Nadia Kahf, a family law attorney from Wayne, New Jersey, has been voted by the New Jersey Senate to serve as a state Superior Court judge. Kahf will be the first judge to wear hijab on the bench of the New Jersey Superior Court.
Kahf background is in family law and immigration, and she has sat on the board of the New Jersey chapter for the Council of American-Islamic relations (CAIR). Although nominated in 2022, Kahf’s confirmation was stalled by Senator Kristen Corrado (R).
“Nadia has long served the Muslim community in New Jersey, and I am honored to have worked under her leadership and guidance here at CAIR-NJ.
She brings a wealth of experiences that span across the legal field and meet at the intersections of Muslim and other marginalized communities, and we can’t think of anyone more fit for this position than her.
Benches and juries must reflect the communities they serve. Nadia’s appointment is a step in the right direction and brings us closer to an inclusive legal system.”
–CAIR-NJ Executive Director Salaedin Maksut
Although representation is an important factor in diversifying American democracy and institutions, it is necessary that representation isn’t simply tied to a person’s religious af
filiation or ethnic background, but rather how a person is able to use their background to enact change and equality.
This appointment comes at a time where the White House and state courts are seeking to somewhat diversify the appointed and nominated judges. The White House particularly during the Biden administration has encouraged diverse nominees for judgeships. The White House states that Biden’s emphasis on diversifying historically white and male-dominated positions is an attempt to create a more fair and equitable outcome in the court system.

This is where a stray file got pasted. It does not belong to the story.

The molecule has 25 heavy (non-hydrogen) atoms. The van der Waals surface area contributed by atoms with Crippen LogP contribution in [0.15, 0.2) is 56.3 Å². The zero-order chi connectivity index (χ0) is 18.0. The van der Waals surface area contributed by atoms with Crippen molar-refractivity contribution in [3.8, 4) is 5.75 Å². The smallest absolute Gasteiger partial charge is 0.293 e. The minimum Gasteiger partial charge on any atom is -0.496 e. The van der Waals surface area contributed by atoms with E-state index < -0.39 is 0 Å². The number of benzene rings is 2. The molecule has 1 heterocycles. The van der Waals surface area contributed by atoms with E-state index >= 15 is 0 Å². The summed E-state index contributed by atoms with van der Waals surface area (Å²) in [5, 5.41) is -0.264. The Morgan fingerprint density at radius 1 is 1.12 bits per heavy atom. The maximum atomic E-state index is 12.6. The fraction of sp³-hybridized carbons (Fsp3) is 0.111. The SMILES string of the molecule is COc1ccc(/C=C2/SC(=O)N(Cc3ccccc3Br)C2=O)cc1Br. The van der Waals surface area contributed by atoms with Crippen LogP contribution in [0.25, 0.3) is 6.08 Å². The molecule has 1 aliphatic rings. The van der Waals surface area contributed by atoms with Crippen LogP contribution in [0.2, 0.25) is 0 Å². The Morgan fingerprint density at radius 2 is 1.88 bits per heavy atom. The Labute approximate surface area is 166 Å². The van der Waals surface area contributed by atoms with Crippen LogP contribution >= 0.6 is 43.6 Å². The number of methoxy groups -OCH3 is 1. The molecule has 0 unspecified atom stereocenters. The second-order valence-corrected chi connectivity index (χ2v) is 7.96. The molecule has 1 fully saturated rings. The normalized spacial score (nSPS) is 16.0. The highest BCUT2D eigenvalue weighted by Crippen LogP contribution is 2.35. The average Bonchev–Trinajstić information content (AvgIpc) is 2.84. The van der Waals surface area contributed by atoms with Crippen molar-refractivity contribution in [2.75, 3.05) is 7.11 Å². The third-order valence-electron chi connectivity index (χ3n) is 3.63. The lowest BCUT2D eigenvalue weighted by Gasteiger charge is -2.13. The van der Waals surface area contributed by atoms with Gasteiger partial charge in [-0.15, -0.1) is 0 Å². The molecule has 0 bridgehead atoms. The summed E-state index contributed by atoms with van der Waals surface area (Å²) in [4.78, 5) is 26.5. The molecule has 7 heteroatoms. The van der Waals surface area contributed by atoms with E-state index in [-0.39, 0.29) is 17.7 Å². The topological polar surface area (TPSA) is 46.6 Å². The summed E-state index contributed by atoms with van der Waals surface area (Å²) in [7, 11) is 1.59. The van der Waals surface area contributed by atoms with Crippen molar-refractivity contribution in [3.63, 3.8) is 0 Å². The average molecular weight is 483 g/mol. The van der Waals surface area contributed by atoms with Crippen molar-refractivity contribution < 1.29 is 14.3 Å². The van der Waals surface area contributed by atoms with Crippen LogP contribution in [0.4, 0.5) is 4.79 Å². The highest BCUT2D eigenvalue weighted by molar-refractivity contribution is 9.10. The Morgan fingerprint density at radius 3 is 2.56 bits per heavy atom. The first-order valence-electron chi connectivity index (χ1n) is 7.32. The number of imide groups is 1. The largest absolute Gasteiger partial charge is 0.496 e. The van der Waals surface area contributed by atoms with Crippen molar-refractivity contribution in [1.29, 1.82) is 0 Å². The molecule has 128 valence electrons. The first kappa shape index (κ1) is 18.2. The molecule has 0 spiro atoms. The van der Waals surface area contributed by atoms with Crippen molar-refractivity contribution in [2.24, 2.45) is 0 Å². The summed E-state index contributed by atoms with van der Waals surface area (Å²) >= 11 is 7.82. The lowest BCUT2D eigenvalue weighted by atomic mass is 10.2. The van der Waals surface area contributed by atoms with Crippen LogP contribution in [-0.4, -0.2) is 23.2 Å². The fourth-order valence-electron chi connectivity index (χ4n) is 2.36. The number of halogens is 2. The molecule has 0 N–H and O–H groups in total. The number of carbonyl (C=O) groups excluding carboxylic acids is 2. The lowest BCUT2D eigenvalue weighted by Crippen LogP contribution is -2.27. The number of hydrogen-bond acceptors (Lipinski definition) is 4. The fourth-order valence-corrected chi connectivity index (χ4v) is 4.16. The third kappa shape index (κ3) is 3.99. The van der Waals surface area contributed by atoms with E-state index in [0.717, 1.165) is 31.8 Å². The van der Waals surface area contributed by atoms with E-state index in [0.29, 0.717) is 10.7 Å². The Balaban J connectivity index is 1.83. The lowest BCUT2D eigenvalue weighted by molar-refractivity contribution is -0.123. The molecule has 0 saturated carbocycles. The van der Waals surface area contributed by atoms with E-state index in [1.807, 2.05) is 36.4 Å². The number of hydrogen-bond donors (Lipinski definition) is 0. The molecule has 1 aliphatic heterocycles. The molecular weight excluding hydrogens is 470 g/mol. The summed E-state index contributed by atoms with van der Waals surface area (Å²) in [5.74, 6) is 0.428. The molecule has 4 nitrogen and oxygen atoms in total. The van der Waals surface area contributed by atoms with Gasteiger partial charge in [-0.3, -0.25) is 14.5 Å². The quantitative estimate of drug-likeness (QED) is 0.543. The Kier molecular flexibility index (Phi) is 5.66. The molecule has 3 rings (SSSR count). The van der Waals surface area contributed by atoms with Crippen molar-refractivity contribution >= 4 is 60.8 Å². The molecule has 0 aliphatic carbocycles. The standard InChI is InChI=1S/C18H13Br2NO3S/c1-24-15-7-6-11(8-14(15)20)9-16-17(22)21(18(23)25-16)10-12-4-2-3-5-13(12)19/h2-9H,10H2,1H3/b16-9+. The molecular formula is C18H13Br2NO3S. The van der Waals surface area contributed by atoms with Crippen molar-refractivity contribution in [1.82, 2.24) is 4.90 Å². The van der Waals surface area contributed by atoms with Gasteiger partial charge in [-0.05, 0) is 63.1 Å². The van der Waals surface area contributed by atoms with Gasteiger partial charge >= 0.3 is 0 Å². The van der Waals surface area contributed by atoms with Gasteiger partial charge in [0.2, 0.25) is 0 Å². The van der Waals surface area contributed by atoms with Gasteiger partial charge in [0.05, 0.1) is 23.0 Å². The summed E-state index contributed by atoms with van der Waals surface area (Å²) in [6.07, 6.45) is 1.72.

Back in the 2020 election, the decision to include Kamala Harris on the ticket was met by great applause by some, and criticism by others. Although the appointment of Harris as Vice President shows a landmark of having the first Black woman to serve as Vice President, Harris’ record on crime shows that she fought to keep people in prison after they were proven innocent, defended California’s death penalty system, resisted calls to investigate certain police shootings, and has a general establishment law and order stance – something progressives have criticized heavily.
As a result, it is necessary to hold elected officials, leaders, and judges accountable for upholding American democracy in an equitable and just manner.
We congratulate Nadia Kahf wholeheartedly!
Image from CAIR-NJ